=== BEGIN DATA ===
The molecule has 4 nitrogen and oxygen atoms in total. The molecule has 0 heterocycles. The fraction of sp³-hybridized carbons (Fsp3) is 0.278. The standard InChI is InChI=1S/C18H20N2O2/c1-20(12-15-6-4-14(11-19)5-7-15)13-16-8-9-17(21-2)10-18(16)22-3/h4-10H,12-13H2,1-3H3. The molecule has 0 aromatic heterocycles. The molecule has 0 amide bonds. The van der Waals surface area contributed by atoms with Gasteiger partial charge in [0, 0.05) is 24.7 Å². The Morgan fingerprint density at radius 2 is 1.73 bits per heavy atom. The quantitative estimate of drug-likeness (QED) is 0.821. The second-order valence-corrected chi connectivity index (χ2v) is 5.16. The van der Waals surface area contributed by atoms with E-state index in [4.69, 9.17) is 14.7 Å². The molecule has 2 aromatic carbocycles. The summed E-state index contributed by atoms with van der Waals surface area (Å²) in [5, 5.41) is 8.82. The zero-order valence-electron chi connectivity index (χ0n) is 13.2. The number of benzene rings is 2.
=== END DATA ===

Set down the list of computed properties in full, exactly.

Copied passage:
The molecule has 4 nitrogen and oxygen atoms in total. The molecule has 0 heterocycles. The fraction of sp³-hybridized carbons (Fsp3) is 0.278. The standard InChI is InChI=1S/C18H20N2O2/c1-20(12-15-6-4-14(11-19)5-7-15)13-16-8-9-17(21-2)10-18(16)22-3/h4-10H,12-13H2,1-3H3. The molecule has 0 aromatic heterocycles. The molecule has 0 amide bonds. The van der Waals surface area contributed by atoms with Gasteiger partial charge in [0, 0.05) is 24.7 Å². The Morgan fingerprint density at radius 2 is 1.73 bits per heavy atom. The quantitative estimate of drug-likeness (QED) is 0.821. The second-order valence-corrected chi connectivity index (χ2v) is 5.16. The van der Waals surface area contributed by atoms with E-state index in [4.69, 9.17) is 14.7 Å². The molecule has 2 aromatic carbocycles. The summed E-state index contributed by atoms with van der Waals surface area (Å²) in [5, 5.41) is 8.82. The zero-order valence-electron chi connectivity index (χ0n) is 13.2. The number of benzene rings is 2.